Archive for August 14th, 2008



August 14, 2008


You must have read or heard of a news story somewhere about a young, innocent girl being conned by a group of men into going with them to party all night with sweet promises of gifts and money. The innocent girl, enticed by their promises, went with them – her penchant for the promised rewards overshadowing her fear for her own safety. She ended up being locked up in a house for a long time and gang-raped over and over and over again!

This is the best way I can vividly picture to you the scam operations perpetrated by the defunct Manila International Futures Exchange from its inception in 1985 until it was finally issued a cease and desist order by the Securities and Exchange Commission in 1997.

The MIFE was established and headed by a Hong Kong-based British National who came to the Philippines touting the credentials of having headed the Hong Kong Commodity Futures Exchange sometime ago in the past. The Philippine authorities, mesmerized by the seemingly impeccable record of the foreigner, forgot all about conducting due diligence. They fell into the trap and approved the creation of a commodity futures exchange in 1985. The authorities were made to believe that the exchange will benefit Philippine farmers who are producers of copra, coffee, sugar, and soybeans, the four commodities to be traded in the new exchange. And so, the “rape” began!

Very few people knew the following details:

  • That the Briton was actually a henchman of a group of Chinese businessmen-brokers who pulled a similar scam at the Hong Kong Futures Exchange (the Carrian Caper) in the past.
  • That all the member brokers of MIFE were all inter-linked with each other and their operations were all funded by the same Chinese group
  • That the Manila International Futures Clearing House which was supposed to be an independent entity in charge of clearing and auditing exchange transactions was actually owned by the same group and that the Filipino directors of both the exchange and the clearing house were mere dummies who never knew what was really going on (They were there just for the fee to put some semblance of credibility to the operations of both the exchange and the clearing house.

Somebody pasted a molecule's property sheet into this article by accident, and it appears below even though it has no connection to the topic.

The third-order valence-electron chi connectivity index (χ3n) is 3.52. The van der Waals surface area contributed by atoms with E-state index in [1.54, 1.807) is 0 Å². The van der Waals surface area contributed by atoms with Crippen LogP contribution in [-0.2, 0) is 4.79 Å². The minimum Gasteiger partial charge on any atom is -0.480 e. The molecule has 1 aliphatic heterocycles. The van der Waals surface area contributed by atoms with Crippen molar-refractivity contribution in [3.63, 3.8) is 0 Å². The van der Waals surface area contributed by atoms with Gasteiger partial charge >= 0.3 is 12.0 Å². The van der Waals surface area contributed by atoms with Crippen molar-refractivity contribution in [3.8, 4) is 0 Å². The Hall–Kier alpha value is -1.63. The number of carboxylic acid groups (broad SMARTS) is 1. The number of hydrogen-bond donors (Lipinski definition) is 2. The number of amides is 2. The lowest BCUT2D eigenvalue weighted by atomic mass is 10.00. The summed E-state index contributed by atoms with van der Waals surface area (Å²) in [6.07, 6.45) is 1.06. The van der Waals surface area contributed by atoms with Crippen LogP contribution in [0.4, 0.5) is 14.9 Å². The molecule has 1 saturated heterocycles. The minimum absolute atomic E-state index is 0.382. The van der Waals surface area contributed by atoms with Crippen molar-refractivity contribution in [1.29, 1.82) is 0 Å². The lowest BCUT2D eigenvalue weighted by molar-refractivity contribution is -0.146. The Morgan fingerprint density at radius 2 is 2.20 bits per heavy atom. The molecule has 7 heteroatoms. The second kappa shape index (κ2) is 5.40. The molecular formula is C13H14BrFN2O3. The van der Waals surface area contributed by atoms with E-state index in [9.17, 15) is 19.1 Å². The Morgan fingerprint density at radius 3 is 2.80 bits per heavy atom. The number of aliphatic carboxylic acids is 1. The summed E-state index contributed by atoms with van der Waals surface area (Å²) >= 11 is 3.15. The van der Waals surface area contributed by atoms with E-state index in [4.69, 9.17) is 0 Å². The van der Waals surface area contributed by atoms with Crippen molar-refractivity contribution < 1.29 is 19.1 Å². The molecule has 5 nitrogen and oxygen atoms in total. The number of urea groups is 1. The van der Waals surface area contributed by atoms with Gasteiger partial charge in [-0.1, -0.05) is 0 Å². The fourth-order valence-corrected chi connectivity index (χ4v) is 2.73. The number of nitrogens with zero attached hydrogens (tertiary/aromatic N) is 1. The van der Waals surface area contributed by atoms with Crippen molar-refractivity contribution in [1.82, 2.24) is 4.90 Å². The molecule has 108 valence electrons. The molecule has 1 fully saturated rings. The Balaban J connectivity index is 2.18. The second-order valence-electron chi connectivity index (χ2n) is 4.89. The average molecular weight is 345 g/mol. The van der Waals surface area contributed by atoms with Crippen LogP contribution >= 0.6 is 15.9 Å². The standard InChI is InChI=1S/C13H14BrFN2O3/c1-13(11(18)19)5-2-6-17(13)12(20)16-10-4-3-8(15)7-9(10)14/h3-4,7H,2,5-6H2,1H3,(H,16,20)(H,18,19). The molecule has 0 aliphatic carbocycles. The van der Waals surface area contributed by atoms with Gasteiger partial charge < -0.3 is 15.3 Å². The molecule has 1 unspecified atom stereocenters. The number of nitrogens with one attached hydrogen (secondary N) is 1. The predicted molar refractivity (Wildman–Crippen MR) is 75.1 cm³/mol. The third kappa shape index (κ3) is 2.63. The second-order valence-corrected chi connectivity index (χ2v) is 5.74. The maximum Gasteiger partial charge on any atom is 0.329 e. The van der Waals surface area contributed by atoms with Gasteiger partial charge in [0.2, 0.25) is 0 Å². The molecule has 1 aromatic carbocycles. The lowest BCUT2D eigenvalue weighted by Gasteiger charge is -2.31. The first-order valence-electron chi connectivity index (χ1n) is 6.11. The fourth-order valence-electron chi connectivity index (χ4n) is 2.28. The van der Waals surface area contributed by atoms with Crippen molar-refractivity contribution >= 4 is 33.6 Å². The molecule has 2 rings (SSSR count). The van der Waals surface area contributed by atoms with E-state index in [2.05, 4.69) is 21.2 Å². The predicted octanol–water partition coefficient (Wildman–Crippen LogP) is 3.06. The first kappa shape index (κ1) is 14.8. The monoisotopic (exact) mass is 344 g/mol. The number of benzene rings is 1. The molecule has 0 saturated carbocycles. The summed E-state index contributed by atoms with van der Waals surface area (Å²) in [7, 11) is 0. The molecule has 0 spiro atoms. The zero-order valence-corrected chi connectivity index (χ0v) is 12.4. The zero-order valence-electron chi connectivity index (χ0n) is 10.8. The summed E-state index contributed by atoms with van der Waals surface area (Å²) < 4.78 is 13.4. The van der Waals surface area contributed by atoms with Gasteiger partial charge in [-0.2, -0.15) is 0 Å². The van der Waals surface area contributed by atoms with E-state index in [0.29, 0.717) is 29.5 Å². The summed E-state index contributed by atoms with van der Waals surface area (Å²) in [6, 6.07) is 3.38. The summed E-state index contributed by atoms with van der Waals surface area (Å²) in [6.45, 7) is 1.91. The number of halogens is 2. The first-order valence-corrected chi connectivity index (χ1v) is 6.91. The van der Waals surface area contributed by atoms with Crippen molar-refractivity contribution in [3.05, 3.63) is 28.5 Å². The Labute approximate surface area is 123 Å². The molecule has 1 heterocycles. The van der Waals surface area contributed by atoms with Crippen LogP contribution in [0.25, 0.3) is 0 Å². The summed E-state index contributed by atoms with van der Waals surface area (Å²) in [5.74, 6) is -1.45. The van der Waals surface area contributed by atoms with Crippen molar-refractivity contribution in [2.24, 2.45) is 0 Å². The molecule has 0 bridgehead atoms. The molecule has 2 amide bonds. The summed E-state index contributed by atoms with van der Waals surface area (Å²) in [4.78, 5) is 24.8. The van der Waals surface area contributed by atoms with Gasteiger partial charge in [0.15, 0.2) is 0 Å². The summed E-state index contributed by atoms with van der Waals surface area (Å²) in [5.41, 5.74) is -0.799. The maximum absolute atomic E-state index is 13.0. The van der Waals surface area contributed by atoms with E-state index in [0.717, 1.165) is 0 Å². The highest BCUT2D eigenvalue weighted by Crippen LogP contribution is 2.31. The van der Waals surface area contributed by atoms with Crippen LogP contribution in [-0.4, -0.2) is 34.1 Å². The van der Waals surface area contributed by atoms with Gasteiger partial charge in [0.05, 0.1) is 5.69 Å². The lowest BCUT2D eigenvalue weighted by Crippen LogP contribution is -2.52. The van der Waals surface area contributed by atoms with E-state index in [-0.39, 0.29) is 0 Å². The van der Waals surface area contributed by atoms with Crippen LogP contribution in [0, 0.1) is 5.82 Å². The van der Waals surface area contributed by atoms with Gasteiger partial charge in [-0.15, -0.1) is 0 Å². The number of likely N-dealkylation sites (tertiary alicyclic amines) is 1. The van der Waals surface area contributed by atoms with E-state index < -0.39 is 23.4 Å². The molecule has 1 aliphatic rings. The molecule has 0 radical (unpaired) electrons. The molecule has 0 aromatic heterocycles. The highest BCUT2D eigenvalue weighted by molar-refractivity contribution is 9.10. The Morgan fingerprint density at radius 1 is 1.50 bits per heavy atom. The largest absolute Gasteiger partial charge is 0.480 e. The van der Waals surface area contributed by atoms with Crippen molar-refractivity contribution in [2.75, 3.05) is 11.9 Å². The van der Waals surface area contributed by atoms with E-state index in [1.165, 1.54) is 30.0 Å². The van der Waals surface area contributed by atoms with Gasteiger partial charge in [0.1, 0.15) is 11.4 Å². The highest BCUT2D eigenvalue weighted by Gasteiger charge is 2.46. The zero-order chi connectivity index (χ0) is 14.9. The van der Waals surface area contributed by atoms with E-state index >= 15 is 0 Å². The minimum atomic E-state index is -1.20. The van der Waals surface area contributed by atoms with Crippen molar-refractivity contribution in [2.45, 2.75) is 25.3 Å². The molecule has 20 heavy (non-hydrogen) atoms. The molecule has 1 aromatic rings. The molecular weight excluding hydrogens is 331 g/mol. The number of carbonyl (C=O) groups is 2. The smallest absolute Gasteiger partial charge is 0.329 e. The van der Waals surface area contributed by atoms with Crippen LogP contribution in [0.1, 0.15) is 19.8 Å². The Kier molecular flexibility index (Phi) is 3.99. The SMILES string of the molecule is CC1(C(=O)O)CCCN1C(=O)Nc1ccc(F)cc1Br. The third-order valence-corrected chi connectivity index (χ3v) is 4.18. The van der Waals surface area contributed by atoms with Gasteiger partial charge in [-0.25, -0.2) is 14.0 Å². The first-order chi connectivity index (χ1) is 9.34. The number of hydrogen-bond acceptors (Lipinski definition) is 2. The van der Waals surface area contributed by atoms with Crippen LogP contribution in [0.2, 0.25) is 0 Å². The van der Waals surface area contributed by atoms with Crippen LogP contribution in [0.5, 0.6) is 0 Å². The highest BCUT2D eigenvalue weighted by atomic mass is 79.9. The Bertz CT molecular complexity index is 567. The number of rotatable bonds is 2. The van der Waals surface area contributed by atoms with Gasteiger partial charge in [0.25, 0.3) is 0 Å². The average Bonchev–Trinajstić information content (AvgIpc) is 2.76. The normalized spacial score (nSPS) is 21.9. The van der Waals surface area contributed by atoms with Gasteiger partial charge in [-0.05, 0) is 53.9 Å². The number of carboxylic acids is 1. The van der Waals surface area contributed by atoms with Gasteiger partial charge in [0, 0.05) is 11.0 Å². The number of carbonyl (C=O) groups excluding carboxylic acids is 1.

• That the SEC personnel tasked to monitor the daily activities in the trading floor were also under the payroll of the exchange, and for more than ten years they were there every single day but never really knew what their tasks were much less what they were supposed to monitor.
  • That the volume transactions being reported by the exchange were all scam transactions and the supposedly actual trading being done daily by Filipino floor traders were actually being orchestrated by the Chinese dealers of each member broker shooting out instructions to their floor traders by phone all through out the trading sessions.
  • That these Chinese dealers maintained phone hot lines connected to each other so they can manipulate the prices in all the four daily trading sessions of the exchange. They dictate how far the price must go up or down for each trading session.

What I have enumerated above are not mere allegations but first hand knowledge based on the personal contacts I had while working as an employee of some of the key players in this scam. For lack of space, I shall end my blog at this point with a promise that I shall share with you the details, and I mean the real details, on how this scam was pulled through. These series of revelations are actually meant to provide you with a better understanding of how forex scam operators conduct their business because spot foreign currency trading in the Philippines was an offshoot of the closure of MIFE.